Right Question. Wrong Time. Bad Indication.


In my line of work I out a lot of fires.  For many many years, I was on call 7 by 24.  7 days a week.  I took my laptop with me to the beach for 9 days when I got married.  My daughter was 14 days old when we went to the hospital with her; I was on the phone with a client during her stay.

Pino knows crisis.

None of the work I did ever amounted to the staggering impact that this spill will have; on the environment, on the lives of people in the region and in scope of dollars lost.

But what I can tell you is when someone is making the mistake of asking the right questions at the right time.  And further, that by doing so, they are signaling a very strong need to cover their ass.

During a crisis, and the bigger they are the more important this becomes, every single action, decision and spent energy must be spent on ending that crisis.  And ending it quickly.  If you do your job well, the questions and action items after the event will be straight forward.  However, if you have NOT done that job well, but have done it long enough, you know you’re gonna get hammered and how.  You begin to take cover; you begin to act in a manner that doesn’t solve the crisis.  You begin to ask the right questions; just at the wrong time.

And the Administration is doing that right now:

U.S. officials, meanwhile, are pressing BP to clarify how the company will cover costs relating to the Gulf oil spill.

Homeland Security Secretary Janet Napolitano says reimbursement for individuals and state and federal government will be on the agenda when she and Interior Secretary Ken Salazar meet with Hayward and other BP executives in Washington later Monday. She told ABC’s “Good Morning America” that the Obama administration wants to make sure there is a clear claims process set up for proper reimbursement.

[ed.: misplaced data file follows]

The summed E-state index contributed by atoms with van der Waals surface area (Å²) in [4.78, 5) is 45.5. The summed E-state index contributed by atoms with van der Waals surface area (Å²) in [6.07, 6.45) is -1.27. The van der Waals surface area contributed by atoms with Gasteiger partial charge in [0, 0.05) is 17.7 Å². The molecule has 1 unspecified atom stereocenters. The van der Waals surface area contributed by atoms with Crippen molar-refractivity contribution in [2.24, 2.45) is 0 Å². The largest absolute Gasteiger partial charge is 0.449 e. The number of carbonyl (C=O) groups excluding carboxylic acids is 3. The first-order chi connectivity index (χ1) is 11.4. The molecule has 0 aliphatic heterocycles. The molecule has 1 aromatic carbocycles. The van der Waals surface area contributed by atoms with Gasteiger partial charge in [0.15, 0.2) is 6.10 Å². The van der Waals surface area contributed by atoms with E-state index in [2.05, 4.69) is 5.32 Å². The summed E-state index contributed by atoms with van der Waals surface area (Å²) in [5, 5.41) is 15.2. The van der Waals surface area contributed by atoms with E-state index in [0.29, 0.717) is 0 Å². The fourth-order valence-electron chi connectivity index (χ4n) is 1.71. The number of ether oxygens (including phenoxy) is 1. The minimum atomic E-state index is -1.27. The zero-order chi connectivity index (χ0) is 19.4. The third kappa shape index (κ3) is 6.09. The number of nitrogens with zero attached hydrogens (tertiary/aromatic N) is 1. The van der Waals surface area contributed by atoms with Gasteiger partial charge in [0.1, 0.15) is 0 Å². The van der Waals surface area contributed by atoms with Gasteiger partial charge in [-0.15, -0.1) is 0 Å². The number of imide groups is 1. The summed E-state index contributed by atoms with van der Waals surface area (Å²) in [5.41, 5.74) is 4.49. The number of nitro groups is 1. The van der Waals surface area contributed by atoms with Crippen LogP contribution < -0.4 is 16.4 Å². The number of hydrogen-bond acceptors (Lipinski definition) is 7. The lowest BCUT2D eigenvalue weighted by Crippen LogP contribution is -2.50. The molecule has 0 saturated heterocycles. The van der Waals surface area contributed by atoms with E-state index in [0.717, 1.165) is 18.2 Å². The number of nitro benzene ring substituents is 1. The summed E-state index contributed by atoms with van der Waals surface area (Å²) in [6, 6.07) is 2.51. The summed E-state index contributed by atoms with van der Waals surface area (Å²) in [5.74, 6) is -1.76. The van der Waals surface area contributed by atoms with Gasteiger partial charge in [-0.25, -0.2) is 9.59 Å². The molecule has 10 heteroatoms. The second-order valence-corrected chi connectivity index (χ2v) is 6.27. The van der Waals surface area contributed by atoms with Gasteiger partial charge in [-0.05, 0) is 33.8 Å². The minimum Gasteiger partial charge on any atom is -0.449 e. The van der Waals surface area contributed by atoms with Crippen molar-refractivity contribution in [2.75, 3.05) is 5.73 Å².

Why are they doing this?

Another potential hazard was a political one that depends on how the public judges the Obama administration’s response. In 2005, President George W. Bush stumbled in dealing with Hurricane Katrina in the Gulf and left the impression of a president distant from immense suffering. His presidency never recovered.

Now, to be fair, I’m not sure the Administration has failed the region.  But I think they intuit they might have:

Another potential hazard was a political one that depends on how the public judges the Obama administration’s response. In 2005, President George W. Bush stumbled in dealing with Hurricane Katrina in the Gulf and left the impression of a president distant from immense suffering. His presidency never recovered.

Much information can be gleaned by not only the literal words someone is saying, but the hows and the why in which they said them.

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4 comments
  1. 10s of thousands of people were without food and water after Katrina while Bush congratulated his cronies for doing a good job. There’s no way to compare the oil disaster to Katrina. They’re two completely different animals.

    • pino said:

      The point of the post was not to focus so much on the comparison of the two. Rather that the Obama administration is nervous about this one.

      As I mentioned, I don’t know if they delayed or failed; they may have done a very good job up front. Too emotionally charged right now.

      • This is an opportunity for Obama to show either brilliance or mediocrity. So far, he’s not doing too bad. He’s putting some of the fishermen who are being hurt financially by the oil spill to work trying to help contain the spill.

      • pino said:

        This is an opportunity for Obama to show either brilliance or mediocrity. So far, he’s not doing too bad.

        I agree.

        So far he seems to be doing fine.

        My only point is that his administration is asking questions that indicate THEY think there may be trouble. Obama could simply focus on containing the spill and address payments once that spill is taken care of and he’d be fine.

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